The Minister of Justice Henri Khoury joined the act to the word. He had indeed announced on Tuesday, after a meeting with the President of the Republic, Michel Aoun, that a magistrate would be appointed shortly to look into the “urgent” questions related to the investigation into the double explosion at the port of Beirut ( August 4, 2020), in particular referring to the fate of the detainees in this case. L’Orient-Le Jour has learned from concordant judicial sources that it has taken this step, having proposed a few days ago to the Superior Council of the Judiciary (CSM) the name of Samaranda Nassar, 1st investigating judge of Lebanon- North, to this function. Judge Nassar is reputed to be close to the Aounist camp, like the Minister of Justice himself. The latter’s approach comes in the midst of an outcry in legal circles, which stigmatize the principle of appointing a substitute judge, adopted on September 5 by the CSM on the proposal of Mr. Khoury, while the law enacts the appointment of a sole investigating judge at the Court of Justice. Tarek Bitar, in charge of the investigation, still holds this position. On the other hand, a source close to the CSM indicates to L’OLJ that, for this judicial body, a judge who would be appointed in this context would not be a substitute, that is to say would not replace the titular judge. , but would only be responsible for well-defined questions.
However, for the observers, the decision in principle taken by the CSM had taken place following pressure exerted by the Aounist camp: the same day, a delegation of deputies from this group had gone to see its president, Souheil Abboud, to urge him to hasten the course of justice. The meeting followed a sit-in organized in front of the Beirut Palace of Justice by relatives of detainees, including the director of customs, Badri Daher, close to the Aounist camp. At the same time, the vice-president of Parliament, Elias Bou Saab, also close to the head of state, had attributed to the CSM a share of responsibility in the freezing of the investigation.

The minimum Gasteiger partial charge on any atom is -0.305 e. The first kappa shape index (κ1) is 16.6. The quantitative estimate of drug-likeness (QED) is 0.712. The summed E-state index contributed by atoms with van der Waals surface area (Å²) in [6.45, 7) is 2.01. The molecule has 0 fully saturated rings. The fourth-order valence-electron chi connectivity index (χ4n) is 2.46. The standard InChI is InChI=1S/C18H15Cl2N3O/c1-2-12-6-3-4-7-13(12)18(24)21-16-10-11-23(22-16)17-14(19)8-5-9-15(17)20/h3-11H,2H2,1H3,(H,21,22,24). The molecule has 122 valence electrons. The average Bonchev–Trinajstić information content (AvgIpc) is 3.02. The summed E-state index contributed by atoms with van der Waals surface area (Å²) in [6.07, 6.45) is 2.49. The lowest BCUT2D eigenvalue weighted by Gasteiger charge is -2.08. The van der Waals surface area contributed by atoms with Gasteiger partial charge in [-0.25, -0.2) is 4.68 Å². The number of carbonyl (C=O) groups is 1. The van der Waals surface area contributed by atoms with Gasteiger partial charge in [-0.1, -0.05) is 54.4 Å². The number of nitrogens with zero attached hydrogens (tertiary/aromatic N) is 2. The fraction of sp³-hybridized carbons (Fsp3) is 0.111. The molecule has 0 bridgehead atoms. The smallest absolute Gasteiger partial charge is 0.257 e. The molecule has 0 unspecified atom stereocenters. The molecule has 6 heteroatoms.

Divisions within the CSM?
As things stand, all that is needed is the approval of the CSM for the proposal to appoint Judge Samaranda Nassar to materialize. However, according to an informed judicial source, no decision to this effect has been taken to date, due to a division on this subject within the Council. Of the ten members that make it up, only six sit on it to discuss the issue. It is that the head of the cassation prosecution, Ghassan Oueidate, had recused himself from the case, because of his relationship with the deputy Ghazi Zeaïter, implicated by judge Bitar. The head of the Judicial Inspectorate, Bourkan Saad, who was part of the CSM, recently retired. The two remaining positions, reserved for presidents of chambers of the Court of Cassation, could not be filled, due to retirements who have still not been replaced. Besides Mr. Oueidate, the members of the CSM are Souheil Abboud, as well as Afif Hakim, Dany Chebli, Mireille Haddad, Elias Richa and Habib Mezher. These last four would have spoken for the appointment of Ms. Nassar, while the first two would have opposed it. A majority of votes is enough, but the discussions continue in a desire to issue a unanimous decision, according to information obtained by our newspaper. A source close to the CSM affirms in this regard that Souheil Abboud is “above all attached, among other things, to the criteria of neutrality”. Contacted, a high-ranking magistrate believes, on condition of anonymity, that Judge Nassar was approached because “the minister and the camp he represents are confident in his decisions”. “They know that she would be sensitive to their requests”, he goes so far as to say, recalling that “the main objective of the decision is to release the incarcerated people, in particular those who are close to them”. Samaranda Nassar is reputed to be close to the leader of the Free Patriotic Movement (CPL), Gebran Bassil, he adds.